Tequila is a distilled alcoholic beverage made primarily from the blue agave plant in Mexico. Its origins can be traced back to a beverage called pulque, produced in Central America before the region was colonized by Spain in the 16th Century.
Tequila started to gain prominence after Mexico gained independence from Spain in 1821. By the early 20th Century, the drink was associated with the Mexican revolution and symbolic of the new nation. A taste for Tequila developed in the United States during World War II, when European spirits were difficult to obtain and Tequila was readily available.
The production process and choice of raw materials has become more refined over the centuries; modern-day Tequila is made only from the "heart" of one variety of blue agave (Agave tequilana Weber azul). Weber Azul is larger and more blue-gray in color than other, greener varieties of the A. tequiliana species. In contrast, Mezcal is estimated to be made from 30 to 50 different species of Agave.
However, It was only in 1873 that Tequila was officially named to differentiate it from mezcal. Now the term "Tequila" is legally protected, and spirits bearing the name must be produced in certain parts of the Mexican states of Jalisco, Tamaulipas, Guanajuato, Michoacan and Nayarit. The town of Tequila, where the spirit was first made in the 16th Century, lies in the shadow of the Tequila volcano 35 miles (55km) northwest of Guadalajara city in Jalisco. Mezcal can be made much more widely throughout Mexico.
All Tequila bottles carry a NOM (Norma Oficial Mexicana) number that identifies the distillery where they were made. It is a four-digit code distributed to distilleries by the Tequila Regulatory Council (Consejo Regulador del Tequila). While it does not guarantee quality it is a legal requirement for all 100 percent agave Tequila. The majority of brands share production facilities so only a few companies have individual dedicated distilleries and therefore unique NOM numbers.
Another point of difference is that Tequila is distilled two or three times, whereas mezcal goes through the process only once. By law, 51 percent of the fermented sugars in Tequila must come from the blue agave, which means that some proportion of the Tequila may come from other sources; the best Tequilas will always state their contents on the bottle and many will have used only blue agave.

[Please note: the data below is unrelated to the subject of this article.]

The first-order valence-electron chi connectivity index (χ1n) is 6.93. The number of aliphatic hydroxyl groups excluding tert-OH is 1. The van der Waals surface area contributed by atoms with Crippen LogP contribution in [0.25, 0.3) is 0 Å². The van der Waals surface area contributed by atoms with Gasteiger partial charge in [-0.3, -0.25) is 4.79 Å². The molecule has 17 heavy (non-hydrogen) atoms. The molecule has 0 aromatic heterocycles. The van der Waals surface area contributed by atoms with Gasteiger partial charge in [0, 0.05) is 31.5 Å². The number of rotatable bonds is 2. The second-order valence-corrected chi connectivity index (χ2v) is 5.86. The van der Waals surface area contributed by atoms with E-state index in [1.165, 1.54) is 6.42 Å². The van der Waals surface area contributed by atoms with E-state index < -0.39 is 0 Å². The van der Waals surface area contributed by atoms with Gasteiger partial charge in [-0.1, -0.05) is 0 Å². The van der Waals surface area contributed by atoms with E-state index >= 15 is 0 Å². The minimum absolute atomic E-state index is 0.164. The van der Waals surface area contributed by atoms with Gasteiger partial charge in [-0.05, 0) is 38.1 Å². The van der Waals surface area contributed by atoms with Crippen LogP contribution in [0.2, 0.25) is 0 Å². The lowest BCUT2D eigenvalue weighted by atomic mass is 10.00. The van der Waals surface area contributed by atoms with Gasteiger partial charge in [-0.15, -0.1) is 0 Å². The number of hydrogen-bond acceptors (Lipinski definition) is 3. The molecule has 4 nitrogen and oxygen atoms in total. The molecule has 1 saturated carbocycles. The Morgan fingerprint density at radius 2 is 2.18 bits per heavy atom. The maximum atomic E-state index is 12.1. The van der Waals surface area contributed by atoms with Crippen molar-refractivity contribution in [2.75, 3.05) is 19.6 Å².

There are a number of common misconceptions surrounding Tequila. First, worms are not traditionally placed inside bottles. If they are present, it is usually a marketing gimmick. It would generally be considered bad luck to find a worm naturally in Tequila, because it would actually be the larva of a moth that feeds on agave. Nor is Tequila made from cactus, as is commonly believed. The blue agave is not a cactus, but a succulent related to the yucca, with leaves that can grow up to seven feet (2.1m) long.
Tequila may come in three major categories: Blanco, Reposado and Anejo. Tequila Blanco (sometimes referred to as white, silver or plata) is not aged in wood and is therefore clear in color. It has the purest agave flavor due to its lack of oak influence, and flavors associated with the style include pepper, honey and sweet spice. Tequila Blanco is most often used in cocktail-making due to its lack of color, but some premium examples exist for sipping.
Tequila Reposado (meaning "rested") has been aged in wooden casks for between two and 12 months. Typically, it retains much of the strong, peppery flavor of the agave, although it is mellower than Tequila Blanco because of the time it spends in wood. The wooden vessels used for aging can be of any size and are most often made of white oak. This process of maturation allows for some evaporation through the porous wood, which helps to soften the heat of the alcohol. Oak also imparts some softer flavors to the spirit, and Tequila Reposado is noted for its flavor profile, which includes cinnamon, honey, vanilla and smoke.
Tequila Anejo has been aged in small oak barrels for at least 12 months. Añejo – Spanish for "aged" – is less punchy than its younger counterparts and has a smoother, more complex texture, with flavors of sweet spice, chocolate, dried fruit and smoky oak. Tequila Anejo must be aged in barrels no larger than 600 liters. This means the spirit has more contact with the wood than Tequila Reposado, leading to a stronger oak influence. The pure agave flavor is less pronounced in Tequila Anejo, having been softened by the aging effect of the oak. Tequilas that have been aged in oak for longer than three years are commonly referred to as Extra Anejo.
Top-quality Tequila is not aged for as long as premium whiskies from Scotland or Ireland. This is because of where it is made, not because of the nature of the plant it comes from. Mexico, being much closer to the Equator than most of the world's key whisky-producing regions, has a much warmer climate. The evaporation process in the wooden casks is therefore faster, and Tequila that has been aged for up to three years can be considered roughly equivalent to a malt whisky that has been aged for 10 years or longer. The same is true of rum aged in the Caribbean.
Tequila's signature cocktail is the margarita.
- Margarita – with salt and lime
- Tequila Sunrise – with orange and grenadine
- Paloma – with grapefruit and lime